Investing in U.S. real estate from Canada can pay off for some, but it’s riskier than many investors think
Investing in U.S. real estate from Canada is not without risks, and a poor place for any significant portion of your retirement savings. Buying a second home in the U.S. may be a good personal lifestyle choice, but it’s not necessarily a great investment choice.
However, if you do want to invest in U.S. real estate, you should look at multiple-unit rental housing or commercial properties, especially those with big parking lots or extra land. Investments like these can give you current income, plus long-term development possibilities. That’s a potent combination for patient investors.
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Learn everything you need to know in '9 Secrets of Successful Wealth Management' for FREE from The Successful Investor.
Secrets of Successful Wealth Management: 9 steps to the life you've always wanted, before and after retirement.
Investing in U.S. real estate from Canada: Even the Sunbelt has unique drawbacks
We all know how long winter lasts, and following COVID-19 lockdowns, many Canadians are once again spending part or all of the winter in Florida or other Sunbelt locales.
Despite rising home prices in key U.S. markets, many of us are buying second homes with the belief that even further price increases are inevitable and will make those winter havens good investments.
However, costs may be higher than you think. Beyond the purchase price, you’ll also have to pay real estate taxes and condo fees, if that’s your choice of a dwelling.
On top of that, there’s insurance and maintenance. In addition, due to the heat and humidity, you have to run the air conditioning year-round to avoid mould. New condos will come on the market and compete against decades-old units. As well, when you do decide to sell, you’ll pay a 5% or so real estate commission.
Directly investing in U.S. real estate from Canada entails more work than you might think
You have to recognize that there is no such thing as a simple direct investment in real estate. It’s more likely that you’ll have a part-time job running a house that you own, renting it out and being responsible for calling the plumber and chasing down tenants that don’t pay and so on. There’s a lot more to that than many people realize.
Large property companies own hundreds of properties and the gains and losses on individual properties average out. But if you have a single property and you get into litigation with the tenant or into major repairs and so on, there’s a lot of cash flow that you’re going to miss out on.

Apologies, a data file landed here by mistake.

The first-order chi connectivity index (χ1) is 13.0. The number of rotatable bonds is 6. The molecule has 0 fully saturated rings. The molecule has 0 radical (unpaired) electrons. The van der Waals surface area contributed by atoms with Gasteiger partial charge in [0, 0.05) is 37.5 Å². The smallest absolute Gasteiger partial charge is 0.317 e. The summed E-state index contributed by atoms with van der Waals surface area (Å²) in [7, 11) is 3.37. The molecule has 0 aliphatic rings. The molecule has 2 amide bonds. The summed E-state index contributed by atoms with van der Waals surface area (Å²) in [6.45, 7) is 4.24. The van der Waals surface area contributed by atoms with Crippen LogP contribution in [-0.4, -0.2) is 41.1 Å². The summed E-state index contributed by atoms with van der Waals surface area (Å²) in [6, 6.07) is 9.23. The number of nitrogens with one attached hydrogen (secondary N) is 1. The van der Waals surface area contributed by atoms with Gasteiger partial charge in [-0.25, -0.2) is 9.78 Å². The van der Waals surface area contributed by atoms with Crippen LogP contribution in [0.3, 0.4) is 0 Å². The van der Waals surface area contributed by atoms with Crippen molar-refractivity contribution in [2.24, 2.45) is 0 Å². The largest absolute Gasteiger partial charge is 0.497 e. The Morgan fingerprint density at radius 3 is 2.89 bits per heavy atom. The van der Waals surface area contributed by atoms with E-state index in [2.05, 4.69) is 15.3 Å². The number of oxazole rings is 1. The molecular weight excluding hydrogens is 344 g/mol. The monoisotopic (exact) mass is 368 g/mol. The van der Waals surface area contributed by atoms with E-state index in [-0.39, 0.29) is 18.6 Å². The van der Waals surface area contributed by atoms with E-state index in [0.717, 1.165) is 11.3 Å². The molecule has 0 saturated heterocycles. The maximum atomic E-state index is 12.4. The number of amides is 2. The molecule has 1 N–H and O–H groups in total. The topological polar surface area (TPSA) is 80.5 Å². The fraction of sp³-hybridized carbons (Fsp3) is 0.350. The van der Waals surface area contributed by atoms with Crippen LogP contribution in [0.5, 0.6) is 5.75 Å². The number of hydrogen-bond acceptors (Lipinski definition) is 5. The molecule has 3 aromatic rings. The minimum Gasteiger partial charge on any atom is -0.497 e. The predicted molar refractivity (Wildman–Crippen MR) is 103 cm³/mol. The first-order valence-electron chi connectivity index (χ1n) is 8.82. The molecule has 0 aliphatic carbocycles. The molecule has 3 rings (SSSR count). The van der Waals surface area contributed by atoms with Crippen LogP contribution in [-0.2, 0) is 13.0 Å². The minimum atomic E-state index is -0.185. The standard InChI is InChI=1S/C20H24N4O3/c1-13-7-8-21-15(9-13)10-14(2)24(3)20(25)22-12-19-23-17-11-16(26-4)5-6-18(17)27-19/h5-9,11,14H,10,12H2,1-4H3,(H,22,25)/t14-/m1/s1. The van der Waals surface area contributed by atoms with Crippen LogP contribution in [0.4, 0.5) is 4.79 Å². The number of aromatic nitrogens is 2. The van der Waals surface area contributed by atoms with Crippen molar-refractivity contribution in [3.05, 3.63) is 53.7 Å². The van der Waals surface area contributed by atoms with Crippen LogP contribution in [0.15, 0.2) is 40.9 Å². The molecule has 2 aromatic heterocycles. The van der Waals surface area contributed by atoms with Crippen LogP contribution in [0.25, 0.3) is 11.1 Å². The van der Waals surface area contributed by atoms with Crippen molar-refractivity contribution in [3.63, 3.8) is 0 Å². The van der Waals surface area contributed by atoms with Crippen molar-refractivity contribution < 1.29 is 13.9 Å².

We think you need to go into a real estate investment with a lot of knowledge about how wide the variation is—don’t look at the average price increase in your home market in the past 20 years. Look at the worst case scenario: what if you have to hire a lawyer to deal with an unruly tenant?
Having said that, many people do make great fortunes by buying real estate, using a lot of leverage, and sticking with it for 10, 20 or 30 years. But don’t kid yourself into thinking it’s the same as buying a stock like Canadian Pacific, because there’s a lot more to it.
Investing in U.S. real estate from Canada: rising interest rates could ruin your plans
If interest rates move up in the long-term, which appears likely, it may force some would-be buyers out of the market, and lead others to lower the price they are able or willing to pay. Fewer houses will change hands in that case. House prices may hold steady, but they could also move down.
If interest rates were to shoot up in the midst of an economic setback and rising unemployment, it would force a lot more buyers out of the market, while forcing many more others to cut their house-buying budget. In addition, some of the newly unemployed might dump their houses on the market because they won’t be able to keep up their current mortgage payments, let alone refinance when their current low-interest mortgages come due. In that case, there could be a deeper slump in house prices.
Bonus tip: We believe you should have foreign exposure in the U.S., but for most investors, stocks are a better bet than real estate
Our view on foreign investing is that U.S. stocks can provide all the foreign exposure most investors need. We also feel that virtually all Canadian investors should have, say, 20% to 30% of their portfolios in the U.S. stocks we recommend in Wall Street Stock Forecaster.
If you do want to add more foreign content, you could buy individual stocks from other countries. But for most investors, directly investing in foreign stocks can add an extra layer of risk and expense. As well, timely and accurate information about overseas companies is not always available, and securities regulations vary widely between countries. It can also be hard for your broker to buy shares on foreign markets without paying a premium. Tax rules and restrictions on transferring funds between nations add further uncertainty and cost.
What are your thoughts on investing in the U.S. real estate market considering the coronavirus pandemic? Do you think it’s a smart move or do you think there are too many unknowns?